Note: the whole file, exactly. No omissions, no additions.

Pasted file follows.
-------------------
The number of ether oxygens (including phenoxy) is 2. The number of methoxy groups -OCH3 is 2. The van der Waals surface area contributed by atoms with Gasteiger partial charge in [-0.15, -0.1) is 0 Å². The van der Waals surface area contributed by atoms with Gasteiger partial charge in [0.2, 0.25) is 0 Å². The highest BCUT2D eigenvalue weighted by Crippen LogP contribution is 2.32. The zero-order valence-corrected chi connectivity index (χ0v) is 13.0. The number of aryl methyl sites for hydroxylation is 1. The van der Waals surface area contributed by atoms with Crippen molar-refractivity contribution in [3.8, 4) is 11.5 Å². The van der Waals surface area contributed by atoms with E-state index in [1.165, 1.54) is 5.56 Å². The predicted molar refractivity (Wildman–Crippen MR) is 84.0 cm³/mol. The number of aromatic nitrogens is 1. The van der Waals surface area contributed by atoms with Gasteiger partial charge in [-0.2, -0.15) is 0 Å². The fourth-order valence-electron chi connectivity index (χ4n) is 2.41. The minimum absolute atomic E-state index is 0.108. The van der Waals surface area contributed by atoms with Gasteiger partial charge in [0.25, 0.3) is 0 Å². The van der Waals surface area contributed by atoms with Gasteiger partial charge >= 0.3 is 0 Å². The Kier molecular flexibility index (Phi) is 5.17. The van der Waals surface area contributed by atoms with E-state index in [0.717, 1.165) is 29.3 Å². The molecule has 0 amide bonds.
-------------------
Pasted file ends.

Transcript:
The number of ether oxygens (including phenoxy) is 2. The number of methoxy groups -OCH3 is 2. The van der Waals surface area contributed by atoms with Gasteiger partial charge in [-0.15, -0.1) is 0 Å². The van der Waals surface area contributed by atoms with Gasteiger partial charge in [0.2, 0.25) is 0 Å². The highest BCUT2D eigenvalue weighted by Crippen LogP contribution is 2.32. The zero-order valence-corrected chi connectivity index (χ0v) is 13.0. The number of aryl methyl sites for hydroxylation is 1. The van der Waals surface area contributed by atoms with Crippen molar-refractivity contribution in [3.8, 4) is 11.5 Å². The van der Waals surface area contributed by atoms with E-state index in [1.165, 1.54) is 5.56 Å². The predicted molar refractivity (Wildman–Crippen MR) is 84.0 cm³/mol. The number of aromatic nitrogens is 1. The van der Waals surface area contributed by atoms with Gasteiger partial charge in [-0.2, -0.15) is 0 Å². The fourth-order valence-electron chi connectivity index (χ4n) is 2.41. The minimum absolute atomic E-state index is 0.108. The van der Waals surface area contributed by atoms with Gasteiger partial charge in [0.25, 0.3) is 0 Å². The van der Waals surface area contributed by atoms with Gasteiger partial charge >= 0.3 is 0 Å². The Kier molecular flexibility index (Phi) is 5.17. The van der Waals surface area contributed by atoms with E-state index in [0.717, 1.165) is 29.3 Å². The molecule has 0 amide bonds.